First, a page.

Even though a deck list of only ten cards sounds a bit basic and bland, it’s actually quite fun for a game such as this. This allows players to pick the ten cards they like the most, and level them. Yes, you can level up your cards, making them stronger or at least more potent. The leveling system also creates a reason for you to press on, as you can also upgrade your champion and equip him with other stats and abilities.

Like any card game, trading is something that is fun to do. Sadly, momentarily there aren’t that many distribution points or active communities to be found that revolve around this particular title. That being said, as the game works with NFC tags, it also allows the storage of information, which means that when you upgrade a card, it will be linked to that specific real life card. This allows you to trade cards that have upgrades to other cards that may or may not have been upgraded. Thanks to this, you can either boost community members by giving them something powerful, or you can add some value to certain trades by trading against a card  that is already upgraded, and thus more powerful.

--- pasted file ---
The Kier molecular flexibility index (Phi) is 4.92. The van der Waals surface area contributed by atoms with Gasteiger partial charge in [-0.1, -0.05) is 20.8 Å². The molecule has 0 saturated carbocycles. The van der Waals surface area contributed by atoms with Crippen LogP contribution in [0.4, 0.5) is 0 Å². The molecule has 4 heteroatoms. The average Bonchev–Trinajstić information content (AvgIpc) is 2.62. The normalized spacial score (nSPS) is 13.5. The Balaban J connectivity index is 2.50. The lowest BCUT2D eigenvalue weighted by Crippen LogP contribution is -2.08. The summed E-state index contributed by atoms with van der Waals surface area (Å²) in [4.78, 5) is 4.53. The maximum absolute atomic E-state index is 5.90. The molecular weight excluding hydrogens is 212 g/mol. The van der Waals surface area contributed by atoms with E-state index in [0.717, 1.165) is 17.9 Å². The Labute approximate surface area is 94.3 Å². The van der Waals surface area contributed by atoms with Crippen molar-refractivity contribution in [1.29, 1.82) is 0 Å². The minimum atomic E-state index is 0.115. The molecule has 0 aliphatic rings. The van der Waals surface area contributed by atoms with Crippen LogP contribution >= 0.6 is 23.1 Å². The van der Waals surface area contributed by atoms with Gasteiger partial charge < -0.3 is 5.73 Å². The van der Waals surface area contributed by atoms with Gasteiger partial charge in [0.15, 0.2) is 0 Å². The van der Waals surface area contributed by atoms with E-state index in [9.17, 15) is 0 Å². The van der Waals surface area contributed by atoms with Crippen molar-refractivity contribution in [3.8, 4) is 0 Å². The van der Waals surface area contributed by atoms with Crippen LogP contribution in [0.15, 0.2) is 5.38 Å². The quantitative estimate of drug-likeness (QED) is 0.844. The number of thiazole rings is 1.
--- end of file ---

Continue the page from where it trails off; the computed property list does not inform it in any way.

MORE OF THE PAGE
Conclusion

Malkyrs is clearly still in a development phase, and while some things need a bit more explaining or clarity, we are totally loving what we see. The real cards look great, are qualitative and because of their thickness and plastic nature, they feel durable and qualitative. The game itself is simple to learn, yet hard to master, as sometimes it’s a matter of trial and error which cards work for your deck. Having a small deck to work with makes the game very accessible, but collectors will have their pick of the litter as there are many different champions and card packs to choose from.

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Rating: 9.5/10 (2 votes cast)
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Rating: 0 (from 0 votes)
Malkyrs - Preview, 9.5 out of 10 based on 2 ratings
Ibuki
Ibuki


Aspiring ninja.

1 Comment

  1. […] It has only been a few weeks since we talked about Malkyrs, an interactive card game that uses the NFC functionalities of your phone, or a NFC reader if your phone does not have a reader. The game combined real cards with an online experience, which proved to be interesting and very simple to get into. The game allows you to choose a champion, and build a deck comprised of out ten cards of varying rarity. Each card can be used several times in the heat of battle, and it’s up to you to know when to strike, to defend or simply go all out and stomp the competition. While the English version of the cards are still very much in production, we have the chance to offer two French introduction packs (Daeris and Lyceran) and three booster packs, allowing you to tinker a bit with said introduction packs.  […]